How can an e-commerce company built in the desktop era get customers to buy things from their wrists? That’s the challenge for RJ Pittman, eBay’s head of product, who came to the auction and marketplace giant in late 2013 from Apple, where he worked on the company’s e-commerce platforms.
Despite a history that dates back to dial-up modems and a business whose sales are still made primarily on desktop computers, eBay is “uniquely suited to jump into wearables,” Pittman told BuzzFeed News in an interview. Because the Apple Watch will be tethered to iPhones, “several hundred million” people who have downloaded eBay’s app will be Watch-enabled, “just with the app they have.”
While the 46-year-old Pittman wouldn’t say much about the specific functions of eBay’s watch app, he did say that he hoped efforts to get on users’ wrists would take the entire company further down the line of “ephemeral” and “frictionless” commerce. “We’re thinking about breaking the barrier of websites, even apps and downloads, and transact commerce at the speed of thought.”
Pittman did say that when eBay’s app for the Apple Watch is released (“it’s coming this spring, call it a few weeks or so, right on the heels of the launch of the Watch”), the vibrating notifications “will be part of the experience.”
The Chinese e-commerce giant Alibaba had 42% of its gross merchandise volume in China come from mobile in the last three months of this year — about 327 billion yuan (about $53 billion) worth, more than triple that of a year ago.
While eBay’s scale is still massive — its $83 billion in general merchandise volume (all sales done on the marketplace, of which eBay takes a cut) in 2014 is comparable to Amazon’s $74 billion in sales — its growth has slowed. eBay’s chief financial officer Bob Swan said on a call with reporters to discuss the company’s financial results that 2014 was a “year we’re glad to have behind us,” while its revenue from transactions on its marketplace grew only 1% in the fourth quarter of 2014, and 9% for the full year.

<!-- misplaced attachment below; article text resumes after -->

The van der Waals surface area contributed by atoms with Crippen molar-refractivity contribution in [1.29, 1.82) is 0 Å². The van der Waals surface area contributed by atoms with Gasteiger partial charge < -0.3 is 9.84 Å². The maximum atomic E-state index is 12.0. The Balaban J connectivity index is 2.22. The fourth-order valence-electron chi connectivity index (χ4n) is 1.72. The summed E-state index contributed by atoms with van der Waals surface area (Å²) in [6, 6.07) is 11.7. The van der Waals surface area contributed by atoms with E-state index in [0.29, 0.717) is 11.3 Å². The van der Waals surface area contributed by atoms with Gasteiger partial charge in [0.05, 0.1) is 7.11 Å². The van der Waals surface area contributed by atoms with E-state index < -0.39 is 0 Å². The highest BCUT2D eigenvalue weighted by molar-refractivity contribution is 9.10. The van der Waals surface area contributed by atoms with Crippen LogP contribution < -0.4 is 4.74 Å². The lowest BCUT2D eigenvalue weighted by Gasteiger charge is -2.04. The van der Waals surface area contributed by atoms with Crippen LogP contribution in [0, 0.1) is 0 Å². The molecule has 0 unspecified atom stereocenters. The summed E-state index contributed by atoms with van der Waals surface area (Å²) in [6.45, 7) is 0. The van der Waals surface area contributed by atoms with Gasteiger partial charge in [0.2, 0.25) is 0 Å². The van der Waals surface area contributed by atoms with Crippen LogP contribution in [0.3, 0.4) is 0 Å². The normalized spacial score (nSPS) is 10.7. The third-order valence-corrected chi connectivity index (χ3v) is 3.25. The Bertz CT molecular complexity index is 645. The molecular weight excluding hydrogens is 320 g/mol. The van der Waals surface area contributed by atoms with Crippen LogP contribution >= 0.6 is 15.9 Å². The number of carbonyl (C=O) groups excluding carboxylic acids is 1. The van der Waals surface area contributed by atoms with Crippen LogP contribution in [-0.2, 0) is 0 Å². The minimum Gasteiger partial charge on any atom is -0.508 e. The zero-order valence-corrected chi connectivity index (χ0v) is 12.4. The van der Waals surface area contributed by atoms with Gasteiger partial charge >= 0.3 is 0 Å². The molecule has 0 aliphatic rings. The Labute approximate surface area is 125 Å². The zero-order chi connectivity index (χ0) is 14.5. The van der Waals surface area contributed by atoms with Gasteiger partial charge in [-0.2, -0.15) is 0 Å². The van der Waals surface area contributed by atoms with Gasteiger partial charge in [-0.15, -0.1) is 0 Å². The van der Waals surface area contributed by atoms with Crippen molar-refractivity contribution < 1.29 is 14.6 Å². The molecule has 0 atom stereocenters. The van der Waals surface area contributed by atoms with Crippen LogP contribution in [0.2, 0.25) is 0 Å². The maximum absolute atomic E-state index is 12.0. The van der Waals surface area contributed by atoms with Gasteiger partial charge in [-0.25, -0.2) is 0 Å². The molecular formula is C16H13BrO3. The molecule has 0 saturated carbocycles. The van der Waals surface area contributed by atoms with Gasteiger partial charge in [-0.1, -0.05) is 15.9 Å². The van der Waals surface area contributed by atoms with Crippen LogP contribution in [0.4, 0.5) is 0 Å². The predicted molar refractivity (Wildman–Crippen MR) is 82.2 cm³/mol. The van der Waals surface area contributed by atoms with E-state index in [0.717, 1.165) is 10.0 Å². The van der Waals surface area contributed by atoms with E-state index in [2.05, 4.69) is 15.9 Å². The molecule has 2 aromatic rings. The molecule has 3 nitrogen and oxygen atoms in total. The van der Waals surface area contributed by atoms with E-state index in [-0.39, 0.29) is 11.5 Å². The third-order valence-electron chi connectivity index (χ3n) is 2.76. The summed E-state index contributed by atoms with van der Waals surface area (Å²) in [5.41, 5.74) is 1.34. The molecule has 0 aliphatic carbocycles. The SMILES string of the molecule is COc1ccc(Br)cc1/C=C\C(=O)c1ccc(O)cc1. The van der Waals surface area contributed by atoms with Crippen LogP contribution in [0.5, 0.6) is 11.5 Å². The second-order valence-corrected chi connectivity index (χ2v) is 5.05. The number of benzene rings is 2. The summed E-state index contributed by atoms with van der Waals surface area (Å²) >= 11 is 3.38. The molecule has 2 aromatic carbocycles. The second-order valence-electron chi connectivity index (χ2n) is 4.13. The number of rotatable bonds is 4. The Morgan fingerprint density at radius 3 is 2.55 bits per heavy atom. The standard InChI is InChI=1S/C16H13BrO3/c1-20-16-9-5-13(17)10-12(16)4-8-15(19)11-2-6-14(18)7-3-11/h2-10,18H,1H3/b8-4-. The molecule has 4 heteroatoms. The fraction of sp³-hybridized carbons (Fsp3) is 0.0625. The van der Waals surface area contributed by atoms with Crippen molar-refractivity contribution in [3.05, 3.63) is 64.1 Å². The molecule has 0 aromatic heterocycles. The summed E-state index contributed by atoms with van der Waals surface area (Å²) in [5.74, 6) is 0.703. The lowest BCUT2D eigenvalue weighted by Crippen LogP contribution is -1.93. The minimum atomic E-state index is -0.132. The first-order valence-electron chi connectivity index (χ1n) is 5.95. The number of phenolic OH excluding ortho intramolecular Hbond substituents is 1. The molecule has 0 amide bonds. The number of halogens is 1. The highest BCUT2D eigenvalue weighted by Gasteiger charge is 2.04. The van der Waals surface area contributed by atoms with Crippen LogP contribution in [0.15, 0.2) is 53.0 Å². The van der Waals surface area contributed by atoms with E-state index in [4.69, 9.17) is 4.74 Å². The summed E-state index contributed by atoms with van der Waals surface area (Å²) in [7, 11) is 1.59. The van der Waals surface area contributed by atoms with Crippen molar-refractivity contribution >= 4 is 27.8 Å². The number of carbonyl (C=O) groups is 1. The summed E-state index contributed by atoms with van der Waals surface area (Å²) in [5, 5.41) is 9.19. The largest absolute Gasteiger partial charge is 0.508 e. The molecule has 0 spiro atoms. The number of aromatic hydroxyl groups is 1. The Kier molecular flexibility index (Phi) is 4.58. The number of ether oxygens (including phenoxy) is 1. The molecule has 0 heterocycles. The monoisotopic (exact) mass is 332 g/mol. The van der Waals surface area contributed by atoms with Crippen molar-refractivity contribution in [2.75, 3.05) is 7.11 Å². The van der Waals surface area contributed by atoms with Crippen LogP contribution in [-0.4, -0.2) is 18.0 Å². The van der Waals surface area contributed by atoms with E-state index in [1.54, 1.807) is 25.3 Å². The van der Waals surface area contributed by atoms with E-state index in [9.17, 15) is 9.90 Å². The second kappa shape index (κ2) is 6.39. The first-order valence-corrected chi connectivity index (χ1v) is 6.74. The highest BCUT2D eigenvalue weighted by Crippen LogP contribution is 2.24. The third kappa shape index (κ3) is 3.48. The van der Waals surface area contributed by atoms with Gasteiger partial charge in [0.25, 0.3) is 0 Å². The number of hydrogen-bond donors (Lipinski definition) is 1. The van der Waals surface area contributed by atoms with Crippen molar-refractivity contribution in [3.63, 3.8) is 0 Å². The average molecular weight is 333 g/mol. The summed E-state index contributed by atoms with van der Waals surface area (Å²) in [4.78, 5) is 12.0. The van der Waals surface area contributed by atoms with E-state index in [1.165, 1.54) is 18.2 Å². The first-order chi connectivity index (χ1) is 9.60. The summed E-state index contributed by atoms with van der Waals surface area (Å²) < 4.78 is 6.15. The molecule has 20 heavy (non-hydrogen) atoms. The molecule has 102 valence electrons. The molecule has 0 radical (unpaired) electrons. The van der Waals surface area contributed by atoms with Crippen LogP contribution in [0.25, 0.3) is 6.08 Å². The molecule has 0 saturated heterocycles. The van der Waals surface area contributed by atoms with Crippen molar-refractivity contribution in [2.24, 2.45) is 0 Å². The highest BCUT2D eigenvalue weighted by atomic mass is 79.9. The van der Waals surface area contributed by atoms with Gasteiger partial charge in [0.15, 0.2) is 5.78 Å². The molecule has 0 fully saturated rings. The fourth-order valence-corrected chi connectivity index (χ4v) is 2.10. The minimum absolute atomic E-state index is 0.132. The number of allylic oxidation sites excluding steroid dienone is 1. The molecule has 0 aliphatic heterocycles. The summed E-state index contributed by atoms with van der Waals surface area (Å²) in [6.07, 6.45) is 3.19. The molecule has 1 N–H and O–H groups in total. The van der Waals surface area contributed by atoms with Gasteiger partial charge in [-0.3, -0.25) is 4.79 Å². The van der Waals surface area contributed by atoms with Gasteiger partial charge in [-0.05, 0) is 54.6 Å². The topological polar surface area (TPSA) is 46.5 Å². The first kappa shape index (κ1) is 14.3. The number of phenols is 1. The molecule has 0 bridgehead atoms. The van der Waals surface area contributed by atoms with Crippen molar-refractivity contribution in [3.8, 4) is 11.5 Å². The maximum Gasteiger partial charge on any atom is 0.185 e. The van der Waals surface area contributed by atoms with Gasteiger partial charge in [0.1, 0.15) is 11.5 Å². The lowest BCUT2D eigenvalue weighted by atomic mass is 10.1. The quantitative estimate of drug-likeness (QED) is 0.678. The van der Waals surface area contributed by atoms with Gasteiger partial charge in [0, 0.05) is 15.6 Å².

Sales at Amazon, by comparison, rose 20% in 2014, while at Etsy — a much smaller, much trendier entrant into the online marketplace business — sales rose 46% to $1.9 billion. And both competitors seem to have the wind at their backs, with Etsy approaching an IPO and Amazon on Tuesday announcing a new system that lets customers place orders by pressing buttons stuck on the walls of their kitchen pantries or laundry rooms.
Wearable computers like the Apple Watch will add to pressure on eBay to adapt to changing consumer habits, but Pittman also sees it as an opportunity to rethink the basics of the business. “What I love about this is that the 42mm screen real estate is a design constraint, it’s driving something that I’m trying to do at eBay: simplify commerce,” he said. “The watch forces you to your bare essentials, you don’t get to build a web site or app in 42 millimeters. We get right down to the most important, most useful capabilities and put them in in a way that’s only for one finger to tap.”
There is, however, an intuitively designed and habit-forming mobile commerce product already under the eBay roof: Venmo, which eBay CEO John Donahoe recently said is “on fire.” But Venmo is part of PayPal, which will soon be spun off from eBay into a new stand-alone company.
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